By Ooi Kee Beng [Editorial for Penang Monthly August 2012]
The so-called Arab spring that began with the public suicide on 17 December 2010 of a miserable Tunisian vegetable seller whose cart was towed away by the police is often denoted a pro-democracy movement.
That latter term is technically correct, seeing how it quickly led to the fall of dictators and to popular elections in certain Arab countries.
But the easy categorization of these momentous events as a struggle for democracy, besides reducing human yearning into a simple wish to vote, conceals a profound truth about human despair and political coercion.
Surely despairing for a right to vote was not what the Tunisian jobless graduate Mohamed Bouazizi had on his mind when he set fire to himself.
What was he protesting against? What was his despairing about? What was he wishing to draw attention to?
His poverty? His public embarrassment? The loss of his last chance to have some semblance of control over his own life? Certainly.
His was the final weapon of the weak. His loud death ignited uprisings throughout the region, showing how his situation was common to many.
Such spontaneous and dangerous protests carried out by so many in the face of military force tells us something very profound about the human condition, and it should remind us that democracy is a means only, though to a very important end.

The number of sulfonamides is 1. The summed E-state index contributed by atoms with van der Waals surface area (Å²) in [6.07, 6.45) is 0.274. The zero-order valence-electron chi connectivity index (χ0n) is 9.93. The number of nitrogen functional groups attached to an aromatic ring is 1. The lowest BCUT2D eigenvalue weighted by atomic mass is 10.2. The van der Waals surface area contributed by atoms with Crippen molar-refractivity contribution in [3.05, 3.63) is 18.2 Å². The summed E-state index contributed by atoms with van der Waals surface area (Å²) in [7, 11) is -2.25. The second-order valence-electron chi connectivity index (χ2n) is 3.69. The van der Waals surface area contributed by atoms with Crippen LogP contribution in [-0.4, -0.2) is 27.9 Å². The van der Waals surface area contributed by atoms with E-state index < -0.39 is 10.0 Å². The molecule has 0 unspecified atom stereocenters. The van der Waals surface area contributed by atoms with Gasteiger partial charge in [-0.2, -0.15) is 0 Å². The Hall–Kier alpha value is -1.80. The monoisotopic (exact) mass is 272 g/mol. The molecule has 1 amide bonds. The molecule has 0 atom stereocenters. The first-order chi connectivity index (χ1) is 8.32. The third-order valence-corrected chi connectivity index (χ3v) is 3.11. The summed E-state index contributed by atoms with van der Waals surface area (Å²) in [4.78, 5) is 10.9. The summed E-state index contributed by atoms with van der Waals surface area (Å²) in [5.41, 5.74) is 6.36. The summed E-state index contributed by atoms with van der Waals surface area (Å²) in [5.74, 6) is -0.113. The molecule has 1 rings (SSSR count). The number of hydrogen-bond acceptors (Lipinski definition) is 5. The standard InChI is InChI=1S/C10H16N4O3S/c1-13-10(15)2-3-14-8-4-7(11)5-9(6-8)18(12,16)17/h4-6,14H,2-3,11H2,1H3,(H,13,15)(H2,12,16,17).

That end is human dignity. I venture that it is the loss of dignity that brings the greatest despair.
What enrages any individual most if not an attack on his or her dignity or the dignity of someone close?
At a daily level, it is interesting to note that anyone attacking the dignity of another is most often deemed to be undignified. This tells us how central it is to our sense of propriety and fairness that we possess dignity, but that we respect the dignity of others.
The golden rule that Confucius formulated 2,500 years ago still holds—“Do not do unto others what you would not have others do unto you”. We value our dignity and therefore should know that such is the case for other human beings as well.
Of course, social relations are always difficult especially across cultural or class lines, and transgressions are made that are not meant. But that is why we have the word “Sorry”.
The struggle by people like Dato Ambiga Sreenevasan (featured this month) is therefore not simply about improving the electoral system of Malaysia. It is about the dignity of the Malaysian voter, and therefore the Malaysian as a human being. It is about the right not to be manipulated.
Bigotry of any kind does not survive in the mind of one person. It exists because a collective that does not see human dignity as a basic social value and the most important human right allows it to exist.
And when collective attitudes like racism constitute the fabric of a society, what you get is a society without a sense of shame.